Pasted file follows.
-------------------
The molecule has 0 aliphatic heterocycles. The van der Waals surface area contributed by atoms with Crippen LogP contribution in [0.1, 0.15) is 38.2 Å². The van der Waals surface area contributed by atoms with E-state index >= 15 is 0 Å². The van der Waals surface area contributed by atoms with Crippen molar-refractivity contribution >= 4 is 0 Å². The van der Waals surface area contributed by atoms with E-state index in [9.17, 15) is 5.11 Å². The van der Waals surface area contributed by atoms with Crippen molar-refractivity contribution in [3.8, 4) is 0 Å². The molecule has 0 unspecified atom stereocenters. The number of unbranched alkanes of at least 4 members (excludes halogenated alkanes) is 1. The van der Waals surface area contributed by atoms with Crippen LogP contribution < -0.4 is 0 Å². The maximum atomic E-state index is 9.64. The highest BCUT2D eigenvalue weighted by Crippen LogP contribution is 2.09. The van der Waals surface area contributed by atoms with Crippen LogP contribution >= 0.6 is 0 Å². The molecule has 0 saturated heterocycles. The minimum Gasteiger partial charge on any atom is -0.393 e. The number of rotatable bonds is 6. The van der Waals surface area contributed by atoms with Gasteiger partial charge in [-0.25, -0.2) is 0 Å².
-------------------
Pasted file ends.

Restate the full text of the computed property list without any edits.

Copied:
The molecule has 0 aliphatic heterocycles. The van der Waals surface area contributed by atoms with Crippen LogP contribution in [0.1, 0.15) is 38.2 Å². The van der Waals surface area contributed by atoms with E-state index >= 15 is 0 Å². The van der Waals surface area contributed by atoms with Crippen molar-refractivity contribution >= 4 is 0 Å². The van der Waals surface area contributed by atoms with E-state index in [9.17, 15) is 5.11 Å². The van der Waals surface area contributed by atoms with Crippen molar-refractivity contribution in [3.8, 4) is 0 Å². The molecule has 0 unspecified atom stereocenters. The number of unbranched alkanes of at least 4 members (excludes halogenated alkanes) is 1. The van der Waals surface area contributed by atoms with Crippen LogP contribution < -0.4 is 0 Å². The maximum atomic E-state index is 9.64. The highest BCUT2D eigenvalue weighted by Crippen LogP contribution is 2.09. The van der Waals surface area contributed by atoms with Crippen LogP contribution >= 0.6 is 0 Å². The molecule has 0 saturated heterocycles. The minimum Gasteiger partial charge on any atom is -0.393 e. The number of rotatable bonds is 6. The van der Waals surface area contributed by atoms with Gasteiger partial charge in [-0.25, -0.2) is 0 Å².